Trial Registration: ClinicalTrials.gov, NCT02197702 (23 072014). Registered on 23 July 2014.
View Article and Find Full Text PDF

Download full-text PDF

Source
http://dx.doi.org/10.1186/s13063-019-3184-zDOI Listing
http://www.ncbi.nlm.nih.gov/pmc/articles/PMC6379931PMC
February 2019

Genetic determinants of acute asthma therapy response in children with moderate-to-severe asthma exacerbations.

Pediatr Pulmonol 2019 04 15;54(4):378-385. Epub 2019 Jan 15.

Department of Pediatrics, University of Montreal, Montreal, Quebec, Canada.

Background: We documented inter-individual variability in the response to acute asthma therapy in children, attributed in part to five clinical factors (oxygen saturation, asthma severity score, virus detection, fever, symptoms between exacerbations; DOORWAY study). The contribution of genetic determinants of failure of acute asthma management have not been elucidated.

Objective: We aim to determine single nucleotide polymorphisms (SNP) associated with emergency department (ED) management failure in children.

Methods: A prospective cohort of 591 Caucasian children aged 1-17 years with moderate-to-severe asthma managed with standardized protocol were included. We examined 53 SNPs previously associated with asthma development, phenotypes, or bronchodilator or corticosteroids response. Associations between SNPs and management failure (hospitalization, active asthma management ≥8 h in ED, or a return visit within 72 h for one of two previous criteria) were examined using logistic regression, adjusting for the five clinical predictors of management failure.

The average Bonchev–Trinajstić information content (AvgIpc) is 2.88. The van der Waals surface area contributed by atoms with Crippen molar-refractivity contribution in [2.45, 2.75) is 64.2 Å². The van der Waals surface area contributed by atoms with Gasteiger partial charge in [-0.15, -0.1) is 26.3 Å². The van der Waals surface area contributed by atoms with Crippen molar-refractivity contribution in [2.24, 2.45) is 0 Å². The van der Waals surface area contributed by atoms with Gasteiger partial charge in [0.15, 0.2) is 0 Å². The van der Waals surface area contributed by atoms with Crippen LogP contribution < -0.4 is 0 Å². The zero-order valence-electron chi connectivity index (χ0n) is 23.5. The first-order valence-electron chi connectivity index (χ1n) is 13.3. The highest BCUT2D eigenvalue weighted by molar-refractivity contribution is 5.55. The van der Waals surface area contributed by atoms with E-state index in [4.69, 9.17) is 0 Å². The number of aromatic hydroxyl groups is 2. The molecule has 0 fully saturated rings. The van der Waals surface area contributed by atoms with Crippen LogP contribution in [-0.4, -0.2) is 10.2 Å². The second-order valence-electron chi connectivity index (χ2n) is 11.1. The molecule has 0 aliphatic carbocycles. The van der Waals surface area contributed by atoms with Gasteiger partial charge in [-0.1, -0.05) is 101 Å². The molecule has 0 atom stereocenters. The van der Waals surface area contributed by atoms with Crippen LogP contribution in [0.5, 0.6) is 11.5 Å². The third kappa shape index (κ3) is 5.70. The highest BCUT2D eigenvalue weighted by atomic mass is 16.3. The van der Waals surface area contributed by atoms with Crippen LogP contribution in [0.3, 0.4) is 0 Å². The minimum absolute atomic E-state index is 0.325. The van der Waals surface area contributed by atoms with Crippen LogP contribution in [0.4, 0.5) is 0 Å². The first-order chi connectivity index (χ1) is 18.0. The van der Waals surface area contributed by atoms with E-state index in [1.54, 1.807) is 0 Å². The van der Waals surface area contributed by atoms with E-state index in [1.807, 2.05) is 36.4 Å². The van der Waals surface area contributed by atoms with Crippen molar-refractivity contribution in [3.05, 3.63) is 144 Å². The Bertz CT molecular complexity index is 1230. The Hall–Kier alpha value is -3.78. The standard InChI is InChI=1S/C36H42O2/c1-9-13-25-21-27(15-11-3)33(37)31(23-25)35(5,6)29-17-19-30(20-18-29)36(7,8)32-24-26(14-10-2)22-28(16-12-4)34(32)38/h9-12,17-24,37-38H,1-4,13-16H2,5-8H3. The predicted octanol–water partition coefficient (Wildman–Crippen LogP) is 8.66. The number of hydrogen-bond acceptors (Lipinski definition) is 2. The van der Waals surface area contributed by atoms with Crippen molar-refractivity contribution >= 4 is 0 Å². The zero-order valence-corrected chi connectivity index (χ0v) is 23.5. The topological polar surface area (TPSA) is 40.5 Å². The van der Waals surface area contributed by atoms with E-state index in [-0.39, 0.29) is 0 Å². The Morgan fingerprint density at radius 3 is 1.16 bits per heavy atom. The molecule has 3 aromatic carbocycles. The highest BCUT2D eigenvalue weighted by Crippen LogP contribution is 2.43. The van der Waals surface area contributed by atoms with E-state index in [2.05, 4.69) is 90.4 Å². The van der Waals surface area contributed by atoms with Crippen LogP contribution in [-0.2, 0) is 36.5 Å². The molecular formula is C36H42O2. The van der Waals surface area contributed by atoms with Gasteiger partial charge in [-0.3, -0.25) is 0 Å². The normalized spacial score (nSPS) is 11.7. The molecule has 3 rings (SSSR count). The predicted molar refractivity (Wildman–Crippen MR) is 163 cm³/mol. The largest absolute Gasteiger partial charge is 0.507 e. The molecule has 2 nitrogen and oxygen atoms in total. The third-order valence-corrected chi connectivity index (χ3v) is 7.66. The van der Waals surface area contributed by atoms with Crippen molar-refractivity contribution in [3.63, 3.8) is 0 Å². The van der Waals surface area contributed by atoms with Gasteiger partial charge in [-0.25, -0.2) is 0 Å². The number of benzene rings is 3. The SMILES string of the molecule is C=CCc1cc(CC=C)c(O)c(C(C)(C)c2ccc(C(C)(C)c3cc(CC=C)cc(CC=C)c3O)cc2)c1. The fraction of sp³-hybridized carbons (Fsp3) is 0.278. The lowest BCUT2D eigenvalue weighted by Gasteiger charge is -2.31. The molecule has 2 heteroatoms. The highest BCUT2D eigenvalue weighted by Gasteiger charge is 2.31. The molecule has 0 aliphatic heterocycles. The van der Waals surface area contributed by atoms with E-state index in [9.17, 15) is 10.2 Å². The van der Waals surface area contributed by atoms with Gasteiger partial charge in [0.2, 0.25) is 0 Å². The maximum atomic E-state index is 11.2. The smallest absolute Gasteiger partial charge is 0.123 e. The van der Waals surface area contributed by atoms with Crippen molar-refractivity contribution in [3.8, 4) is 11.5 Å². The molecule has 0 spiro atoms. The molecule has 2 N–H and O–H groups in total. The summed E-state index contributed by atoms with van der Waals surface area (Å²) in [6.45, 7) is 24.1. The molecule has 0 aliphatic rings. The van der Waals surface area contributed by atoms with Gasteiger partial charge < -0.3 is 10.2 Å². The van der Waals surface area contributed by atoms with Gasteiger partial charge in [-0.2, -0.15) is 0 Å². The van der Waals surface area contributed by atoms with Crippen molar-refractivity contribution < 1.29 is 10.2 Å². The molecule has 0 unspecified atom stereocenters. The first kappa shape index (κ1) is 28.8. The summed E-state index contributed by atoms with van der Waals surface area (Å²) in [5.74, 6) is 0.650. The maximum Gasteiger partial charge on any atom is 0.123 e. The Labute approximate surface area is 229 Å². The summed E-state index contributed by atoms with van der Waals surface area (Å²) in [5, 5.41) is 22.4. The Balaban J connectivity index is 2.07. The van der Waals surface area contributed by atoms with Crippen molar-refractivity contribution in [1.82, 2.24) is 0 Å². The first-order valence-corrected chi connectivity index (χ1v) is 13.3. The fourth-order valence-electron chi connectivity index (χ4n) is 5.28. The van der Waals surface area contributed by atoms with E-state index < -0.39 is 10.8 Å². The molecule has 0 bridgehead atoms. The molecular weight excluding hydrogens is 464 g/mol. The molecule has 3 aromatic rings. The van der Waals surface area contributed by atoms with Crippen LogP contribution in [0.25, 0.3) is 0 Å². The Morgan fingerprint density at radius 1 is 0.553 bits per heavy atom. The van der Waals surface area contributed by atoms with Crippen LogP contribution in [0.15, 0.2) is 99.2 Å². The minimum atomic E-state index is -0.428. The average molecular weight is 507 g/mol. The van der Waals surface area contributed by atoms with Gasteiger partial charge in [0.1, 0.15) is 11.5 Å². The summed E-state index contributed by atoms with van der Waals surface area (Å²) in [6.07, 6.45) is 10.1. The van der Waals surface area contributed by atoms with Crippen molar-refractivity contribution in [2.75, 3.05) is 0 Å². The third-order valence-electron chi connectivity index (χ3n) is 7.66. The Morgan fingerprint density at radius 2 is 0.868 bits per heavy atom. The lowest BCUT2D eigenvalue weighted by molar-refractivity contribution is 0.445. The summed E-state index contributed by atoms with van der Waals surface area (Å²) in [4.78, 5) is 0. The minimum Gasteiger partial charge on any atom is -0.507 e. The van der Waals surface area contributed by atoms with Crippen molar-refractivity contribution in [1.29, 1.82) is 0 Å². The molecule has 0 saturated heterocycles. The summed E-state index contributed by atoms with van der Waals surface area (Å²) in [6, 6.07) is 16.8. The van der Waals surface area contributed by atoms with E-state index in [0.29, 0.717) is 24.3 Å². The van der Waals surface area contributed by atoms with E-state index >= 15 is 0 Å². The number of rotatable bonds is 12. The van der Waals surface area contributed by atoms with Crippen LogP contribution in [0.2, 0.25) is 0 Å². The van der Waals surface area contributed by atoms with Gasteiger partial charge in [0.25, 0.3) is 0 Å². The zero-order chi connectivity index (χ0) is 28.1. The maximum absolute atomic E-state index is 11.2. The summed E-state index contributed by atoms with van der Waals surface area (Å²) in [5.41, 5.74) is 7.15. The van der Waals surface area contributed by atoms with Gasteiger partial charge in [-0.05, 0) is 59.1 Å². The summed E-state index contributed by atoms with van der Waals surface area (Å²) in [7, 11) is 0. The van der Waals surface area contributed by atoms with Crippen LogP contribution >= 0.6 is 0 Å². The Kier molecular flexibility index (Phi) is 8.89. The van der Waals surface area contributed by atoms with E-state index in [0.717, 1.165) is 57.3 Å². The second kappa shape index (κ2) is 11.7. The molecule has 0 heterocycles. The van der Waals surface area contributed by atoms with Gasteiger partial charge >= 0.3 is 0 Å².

Results: Four-hundred ninety-one subjects had complete clinical data and usable DNA samples. While controlling for clinical determinants, rs295137 in SPATS2L (OR = 1.77, 95%CI: 1.17, 2.68) was significantly associated with increased odds of ED management failure. Two SNPs in IL33 were associated with decreased odds of ED management failure: rs7037276 (OR = 0.55, 95%CI: 0.33, 0.90), and rs1342326 (OR = 0.52, 95%CI: 0.32, 0.86). The addition of these three SNPs to the clinical predictors significantly improved the model's predictive performance (P < 0.0004).

Conclusion: Three SNPs were significantly associated with ED management failure in addition to clinical predictors, contributing to inter-individual variability. None has been previously associated with treatment response to acute asthma management.
View Article and Find Full Text PDF

Download full-text PDF

Source